Local Outfit Employs Virtual Reality for Therapeutic Ends

Arts & Culture


To most, virtual reality technology operates on the fringe of mainstream consciousness, an expensive novelty reserved for the most tech-savvy early adopters, hardcore gamers and screen addicts looking for a more far-out buzz. What many do not know is that VR platforms and the visceral, immersive experiences they facilitate have the power to go well beyond the realm of entertainment and into the fields of medicine and education—even therapy. And in the virtual frontier of the technology’s therapeutic applications, Tim Conway, founder of Three Six and Zero, and his partner, Alex Guerra, are building an outpost that he hopes will become a full-blown city.

For 20 years, Conway worked in visual effects on films like Titanic and the Transformers series. Eventually, he stumbled across a 360-degree camera lens that helped him in the realm of on-set data gathering. With his new ability to scan and capture real city blocks, Conway helped teams of CGI animators construct digital sets that look and feel real to the naked eye. This same immersive reality led him further into the wild west of virtual reality design. Initially, he produced VR media for entertainment—films, music videos, etc. “At first I just thought it was an interesting storytelling medium,” says Conway. But, when T.S. and Z. was contracted by Dr. Oz to create a series of educational videos that combined green-screen and VR, he saw a limitless market where none had previously existed.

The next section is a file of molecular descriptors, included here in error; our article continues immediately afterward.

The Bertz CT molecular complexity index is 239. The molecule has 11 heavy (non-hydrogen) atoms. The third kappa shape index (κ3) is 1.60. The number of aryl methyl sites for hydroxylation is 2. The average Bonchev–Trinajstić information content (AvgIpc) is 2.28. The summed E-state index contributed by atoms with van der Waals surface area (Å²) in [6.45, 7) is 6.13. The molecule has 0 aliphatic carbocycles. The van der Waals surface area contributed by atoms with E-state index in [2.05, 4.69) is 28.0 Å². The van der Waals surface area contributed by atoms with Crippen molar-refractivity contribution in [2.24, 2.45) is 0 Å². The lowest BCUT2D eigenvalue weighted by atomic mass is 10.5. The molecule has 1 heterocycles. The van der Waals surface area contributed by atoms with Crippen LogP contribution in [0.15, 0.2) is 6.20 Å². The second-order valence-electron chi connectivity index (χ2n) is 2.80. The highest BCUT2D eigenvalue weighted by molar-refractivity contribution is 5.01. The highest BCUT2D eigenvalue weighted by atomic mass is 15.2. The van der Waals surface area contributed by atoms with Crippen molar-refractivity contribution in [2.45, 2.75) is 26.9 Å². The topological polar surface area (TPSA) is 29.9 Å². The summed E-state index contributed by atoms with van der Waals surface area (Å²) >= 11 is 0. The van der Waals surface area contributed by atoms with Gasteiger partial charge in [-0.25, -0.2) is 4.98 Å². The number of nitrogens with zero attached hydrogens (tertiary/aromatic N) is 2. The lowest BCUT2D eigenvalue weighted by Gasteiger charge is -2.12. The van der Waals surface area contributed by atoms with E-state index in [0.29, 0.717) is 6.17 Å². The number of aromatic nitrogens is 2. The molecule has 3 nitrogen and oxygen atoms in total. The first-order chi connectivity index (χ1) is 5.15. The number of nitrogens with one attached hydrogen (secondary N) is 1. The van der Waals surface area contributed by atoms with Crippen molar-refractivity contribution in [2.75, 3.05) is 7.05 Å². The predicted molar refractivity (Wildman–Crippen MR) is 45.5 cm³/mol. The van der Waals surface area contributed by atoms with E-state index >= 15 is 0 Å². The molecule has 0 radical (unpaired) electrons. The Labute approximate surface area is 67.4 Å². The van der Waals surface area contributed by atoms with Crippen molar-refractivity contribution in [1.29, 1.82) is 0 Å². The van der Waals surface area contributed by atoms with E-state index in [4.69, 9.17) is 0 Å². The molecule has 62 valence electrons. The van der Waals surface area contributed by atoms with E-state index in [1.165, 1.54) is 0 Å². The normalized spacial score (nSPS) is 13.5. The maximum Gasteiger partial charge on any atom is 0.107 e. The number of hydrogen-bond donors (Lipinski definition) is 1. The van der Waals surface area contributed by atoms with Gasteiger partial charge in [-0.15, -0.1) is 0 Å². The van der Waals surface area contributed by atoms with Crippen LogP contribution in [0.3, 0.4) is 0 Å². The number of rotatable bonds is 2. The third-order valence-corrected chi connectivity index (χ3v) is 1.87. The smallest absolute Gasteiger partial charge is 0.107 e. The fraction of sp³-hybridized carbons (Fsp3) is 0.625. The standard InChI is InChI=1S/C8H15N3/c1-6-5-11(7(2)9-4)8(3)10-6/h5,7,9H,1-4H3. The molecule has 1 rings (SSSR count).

That experience stuck with Conway even as he and his business partner, Alex Guerra, relocated their business, Three Six and Zero, to Sarasota in hopes of capturing the real estate and tourism market with their VR work. After creating VR content for Selby Garden’s Andy Warhol exhibition and a heartfelt VR video for Moffitt Cancer Center aimed at alleviating the stress of an initial diagnosis, they landed a contract with Easterseals of Southwest Florida. Funded by a federal grant, Easterseals commissioned them to create an entire VR training curriculum to put adults with autism and other cognitive disabilities behind the counter of a coffee shop in VR. The series of instructional and diagnostic modules walks students through common coffee shop duties like weighing and grinding beans, preparing lattes, and will eventually cover handling irate customers. “These are people that just need a little extra help,” says Conway, and the application will help prepare them in a controlled environment where they can learn to use the equipment on virtual versions. “It’s an incredible experience seeing their faces light up when they complete a job,” he says.

Should the program, which is still in its early stages, lead to the kinds of outcomes Conway, Guerra and the Easterseals staff hope, the possibilities for future special needs job training curricula are limitless. “Something like 80% of people with intellectual and developmental disabilities are unemployed,” says Conway, “and we can help change that.”

Photo by Andrew Fabian. The real Tim Conway points at an object in a virtual lobby.

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